Norman Disley has a collection of about 50 music cassettes which he wishes to catalogue on a Spectrum. He writes: Each tune would require six or more entries - title name, soloist, and as each cassette contains about 30 titles the collection would use almost all of the 9999 lines of the Spectrum, leaving little room for later insertions. What can I do?
Several people have written outlining the same idea of using the 9999 program lines available to store up to 9999 items of information. The technique has the merit of simplicity in use but there is no possibility of writing a program to search, sort or PRINT the information.
The conventional technique is to store the information in a numeric or string array. The length of a numeric array is 4+2*number of dimensions+5*total number of elements.
Thus, for example, the two-dimensional array N(2,5) which contains 10 elements occupies 4+2*2+5*10 = 58 bytes.
A string array occupies 4+2*number of dimensions+total number of elements and so Z$(2,5) uses 4+2*2+10 = 18 bytes.
Disley wishes to store string data and so allowing 10 characters per entry, six entries per tune, 30 tunes per cassette and 50 cassettes, he would need to declare a string array:
This would occupy
There are about 10,000 bytes available to the user in the 16K Spectrum and about 42,000 bytes in the 48K machine. Clearly Disley will not be able to hold all the data in the machine at the same time in that manner. The problem would still arise even if he were to use program lines, as each character in the line occupies one byte and there is an overhead of six bytes per line.
Space could be saved by using fewer than 10 characters per entry, perhaps by using abbreviations. Alternatively, the six entries per tune of 10 characters each - 60 characters in all - could be combined into a single entry of, say, 30 characters so that less space was wasted on trailing blanks.
A more sophisticated solution would be to hold all the information in one long string array and to use a second, numeric, array to point to the location in the string array at which each entry began. The slicing technique described in ZX Spectrum Basic Programming could then be used to select a given entry. The following program demonstrates the method:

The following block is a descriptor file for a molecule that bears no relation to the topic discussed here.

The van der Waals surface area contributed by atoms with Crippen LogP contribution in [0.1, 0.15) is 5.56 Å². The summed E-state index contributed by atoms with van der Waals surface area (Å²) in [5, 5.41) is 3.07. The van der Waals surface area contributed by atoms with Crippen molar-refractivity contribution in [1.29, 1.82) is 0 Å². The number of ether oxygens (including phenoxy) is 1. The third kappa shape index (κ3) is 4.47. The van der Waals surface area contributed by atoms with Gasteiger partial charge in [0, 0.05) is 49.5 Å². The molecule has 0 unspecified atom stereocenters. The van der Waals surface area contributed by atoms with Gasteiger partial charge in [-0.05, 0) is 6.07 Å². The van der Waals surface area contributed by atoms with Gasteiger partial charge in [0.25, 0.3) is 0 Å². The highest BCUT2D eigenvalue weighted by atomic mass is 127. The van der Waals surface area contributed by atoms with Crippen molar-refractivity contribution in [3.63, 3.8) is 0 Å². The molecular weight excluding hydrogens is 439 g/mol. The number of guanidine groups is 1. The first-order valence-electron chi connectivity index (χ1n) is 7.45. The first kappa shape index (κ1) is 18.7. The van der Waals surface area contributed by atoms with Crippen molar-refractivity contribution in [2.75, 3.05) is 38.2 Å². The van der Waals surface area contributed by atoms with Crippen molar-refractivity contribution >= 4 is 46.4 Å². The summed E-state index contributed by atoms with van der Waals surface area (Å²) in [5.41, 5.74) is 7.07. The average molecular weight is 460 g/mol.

10 DIM P(101): REM DECLARE POINTER ARRAY 20 LET PZ=1 30 DIM Z$(1000): REM DECLARE STRING ARRAY 40 INPUT "ENTER DATA";A$ 50 IF P(PZ)+LEN A$>1000 GO TO 100 60 LET P(PZ+1)=P(PZ+LEN A$) 70 LET Z$(TO P(PZ +1))=Z$(TO P(PZ))+A$ 80 LET PZ=PZTO+1 90 IF PZ<102 THEN GO TO 40
Finally, Robert Redrup asks: I want to store sensitive information. How can I prevent unauthorised access?
Ultimately there is no way to prevent the determined intruder from reading your cassettes into a suitable computer and then PEEKing at memory to determine what is there. There are two simple tricks, however, to make life more difficult. The first is to use some kind of encoding/decoding technique, such as those described in all the best spy stories. You can build the encoding into a program but omit a vital line and enter it from the keyboard before you RUN the program.
An alternative is to find the address of the beginning of the variables area held in the VARS system variable by using:
PRINT PEEK 23627+256*PEEK 23628
on the Spectrum, or
PRINT PEEK 16400+256*PEEK 16401
on the ZX-81. Then PEEK at the first few bytes of the area, jot down their content and then POKE in some random numbers instead. You will find that you can SAVE and LOAD as usual but your program will not work unless you POKE the correct numbers back into place. If you RUN the program it will work but all the variables will have been deleted.